Making a bad executive hire is especially debilitating for a growing business. It’s painful for budgets, timelines, culture and your credibility. In this article, I cover the Top 3 Executive Search Fails I’ve made in hiring leaders on to my team.
Over the past ten years, I’ve served as a biotech President and COO of a specialty medical group of clinics. I wore a lot of hats. Businesses with less than $50MM in revenue rarely have the luxury of the specialists available at Toro and Ford Motor Company earlier in my career. It was up to me to find people essential to growth as we had no recruiters on staff.
As a result, I interviewed and hired a broad range of executives including COO’s, CFO’s, Physicians, Clinicians, Regulators, Developers, Marketers, Engineers and HR. I’ve hired my share of rock stars, with some disasters sprinkled in. As we are apt to do, I’ve reflected considerably on what went wrong with the bad hires I’ve made.
I didn’t seek an executive search firm that understood my industry to help me. I bristled at the junior salesmen cold calling from recruiting firms. I wanted no part of the fees, and assured my Board that I could save us money doing it myself. I took pride in not outsourcing my executive search.
I was wrong.
If you suffer from similar self-delusional leadership theories, this article is for you. The “rest of the story” is about how my bad decisions slowed my team’s growth. Hopefully, you’ll learn from my mistakes.
My Top 3 Executive Search Fails:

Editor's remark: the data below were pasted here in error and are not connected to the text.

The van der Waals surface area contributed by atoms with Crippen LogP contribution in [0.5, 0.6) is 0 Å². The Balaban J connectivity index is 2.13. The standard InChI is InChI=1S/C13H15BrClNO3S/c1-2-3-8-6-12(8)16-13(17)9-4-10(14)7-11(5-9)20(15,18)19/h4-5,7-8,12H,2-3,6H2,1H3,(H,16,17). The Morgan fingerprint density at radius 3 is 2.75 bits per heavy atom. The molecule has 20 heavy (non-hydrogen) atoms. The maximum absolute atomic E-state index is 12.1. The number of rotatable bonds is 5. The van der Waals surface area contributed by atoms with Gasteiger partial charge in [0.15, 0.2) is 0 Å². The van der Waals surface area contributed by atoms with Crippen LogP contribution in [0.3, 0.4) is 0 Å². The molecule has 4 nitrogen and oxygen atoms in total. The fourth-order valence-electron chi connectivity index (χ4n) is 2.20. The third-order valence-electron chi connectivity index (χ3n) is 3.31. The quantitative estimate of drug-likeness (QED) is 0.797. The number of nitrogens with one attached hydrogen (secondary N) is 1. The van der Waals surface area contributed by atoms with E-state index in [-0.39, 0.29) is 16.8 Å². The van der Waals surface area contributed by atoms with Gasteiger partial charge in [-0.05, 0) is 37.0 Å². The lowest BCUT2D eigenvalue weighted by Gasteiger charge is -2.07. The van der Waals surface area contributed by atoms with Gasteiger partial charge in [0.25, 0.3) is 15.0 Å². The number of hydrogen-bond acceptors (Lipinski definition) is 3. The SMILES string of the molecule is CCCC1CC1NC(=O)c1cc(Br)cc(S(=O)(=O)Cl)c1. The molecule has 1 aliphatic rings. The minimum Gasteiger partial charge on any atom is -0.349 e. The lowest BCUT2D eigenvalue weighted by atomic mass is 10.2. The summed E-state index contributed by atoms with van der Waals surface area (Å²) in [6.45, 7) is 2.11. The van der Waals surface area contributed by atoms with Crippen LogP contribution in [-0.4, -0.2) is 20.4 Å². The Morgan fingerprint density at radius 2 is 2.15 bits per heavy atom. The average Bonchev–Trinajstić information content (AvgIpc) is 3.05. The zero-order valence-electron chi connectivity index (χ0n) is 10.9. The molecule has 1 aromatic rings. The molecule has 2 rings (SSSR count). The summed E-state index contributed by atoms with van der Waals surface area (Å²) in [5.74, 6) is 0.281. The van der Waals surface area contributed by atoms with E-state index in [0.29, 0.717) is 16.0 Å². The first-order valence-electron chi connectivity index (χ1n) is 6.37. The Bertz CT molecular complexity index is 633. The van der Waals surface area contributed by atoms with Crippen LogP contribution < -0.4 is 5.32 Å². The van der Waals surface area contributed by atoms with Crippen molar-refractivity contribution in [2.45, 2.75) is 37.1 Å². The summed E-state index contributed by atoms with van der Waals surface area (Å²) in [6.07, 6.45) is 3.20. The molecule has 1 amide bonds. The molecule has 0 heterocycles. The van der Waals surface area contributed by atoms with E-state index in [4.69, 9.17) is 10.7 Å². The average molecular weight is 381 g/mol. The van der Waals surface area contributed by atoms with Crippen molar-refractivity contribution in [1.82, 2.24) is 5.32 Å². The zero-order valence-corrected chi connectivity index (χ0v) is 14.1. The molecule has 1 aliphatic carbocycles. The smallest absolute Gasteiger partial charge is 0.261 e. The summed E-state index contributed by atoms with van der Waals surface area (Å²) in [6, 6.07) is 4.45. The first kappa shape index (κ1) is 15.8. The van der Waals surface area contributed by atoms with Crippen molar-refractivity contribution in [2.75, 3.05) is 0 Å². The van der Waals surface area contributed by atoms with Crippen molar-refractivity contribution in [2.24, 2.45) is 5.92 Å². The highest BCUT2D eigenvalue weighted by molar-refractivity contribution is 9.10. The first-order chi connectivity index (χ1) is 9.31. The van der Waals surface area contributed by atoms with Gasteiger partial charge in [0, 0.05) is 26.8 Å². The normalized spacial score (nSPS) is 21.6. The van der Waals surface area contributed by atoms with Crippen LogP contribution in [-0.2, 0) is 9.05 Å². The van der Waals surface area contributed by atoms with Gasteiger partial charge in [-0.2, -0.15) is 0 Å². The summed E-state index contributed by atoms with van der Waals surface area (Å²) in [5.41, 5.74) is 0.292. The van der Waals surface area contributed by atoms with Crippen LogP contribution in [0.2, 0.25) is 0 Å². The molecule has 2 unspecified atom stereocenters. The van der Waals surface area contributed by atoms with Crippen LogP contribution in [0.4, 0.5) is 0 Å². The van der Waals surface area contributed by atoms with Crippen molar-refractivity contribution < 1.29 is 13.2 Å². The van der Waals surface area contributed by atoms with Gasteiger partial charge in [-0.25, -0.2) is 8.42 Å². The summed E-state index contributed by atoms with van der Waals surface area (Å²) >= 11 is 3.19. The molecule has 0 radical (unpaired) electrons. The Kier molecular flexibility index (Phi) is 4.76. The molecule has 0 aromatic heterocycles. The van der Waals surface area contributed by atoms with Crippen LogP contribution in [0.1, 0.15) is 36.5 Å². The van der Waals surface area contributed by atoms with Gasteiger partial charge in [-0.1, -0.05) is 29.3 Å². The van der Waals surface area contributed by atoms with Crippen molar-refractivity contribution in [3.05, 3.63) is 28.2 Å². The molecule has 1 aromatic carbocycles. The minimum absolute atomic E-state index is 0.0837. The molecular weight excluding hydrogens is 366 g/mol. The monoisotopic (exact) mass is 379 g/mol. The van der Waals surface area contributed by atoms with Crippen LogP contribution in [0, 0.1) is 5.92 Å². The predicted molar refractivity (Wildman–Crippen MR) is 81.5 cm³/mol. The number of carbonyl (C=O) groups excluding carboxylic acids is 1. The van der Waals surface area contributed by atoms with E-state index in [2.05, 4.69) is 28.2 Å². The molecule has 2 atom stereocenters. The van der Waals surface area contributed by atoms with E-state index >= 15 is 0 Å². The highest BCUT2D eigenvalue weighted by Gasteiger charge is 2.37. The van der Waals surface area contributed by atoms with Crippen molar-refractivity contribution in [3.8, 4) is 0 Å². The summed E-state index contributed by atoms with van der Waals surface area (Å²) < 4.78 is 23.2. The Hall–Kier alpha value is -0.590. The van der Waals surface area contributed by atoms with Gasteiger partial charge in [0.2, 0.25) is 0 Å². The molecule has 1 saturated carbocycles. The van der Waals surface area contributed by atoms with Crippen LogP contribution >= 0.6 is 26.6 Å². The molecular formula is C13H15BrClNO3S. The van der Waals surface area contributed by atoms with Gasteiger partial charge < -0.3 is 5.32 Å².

1. I leaned heavily on my personal network
I’m naturally extroverted, to put it mildly. I walk into a crowded room wanting to meet everyone, and I remember what I learn in my conversations. I keep in touch with my connections and treat them as teammates, looking to help whenever possible. Because of this, I’ve developed a strong personal network that has been very generous to me in return.
While I cherish my connections, I’ve found that a personal network is not the best hunting grounds for talent. In fact, it can be hazardous. Consider the inherent obstacles that exist in most peer groups involving motives, bias and accountability. These are elements you want clearly defined in your search.
While your motives are clear – to hire the best candidate possible for the role – your network is not aligned with you. I’m not suggesting intentions are bad, but I will tell you that your network often has its best interest in mind – not yours. It’s not immoral, or even surprising. It’s human nature. You will get referred candidates that benefit your network, not your business.
The bias I mention is yours, not your network’s – and it can blind you. Peer groups, as a whole, are more homogenous than diverse. Consequently, networks often refer candidates that lack the diversity of talents, temperaments and convictions required to grow a dynamic team. Tap new sources for talent. Widen your lens. Step out of your network.
Finally, and most consequently, when your buddy’s referral is hired and turns out to be a disaster…well…errrr…it’s uncomfortable. And, guess who will take ALL of the blame from your Board? (Hint: it’s not your buddy) Maybe you made statements to your Board suggesting the new hire will be more successful because she was referred from your network. Yeah…really uncomfortable.
Working with a professional outside of your network who understands your business eliminates questions of motive, bias and accountability. Hindsight is 20/20.
2. My other duties took priority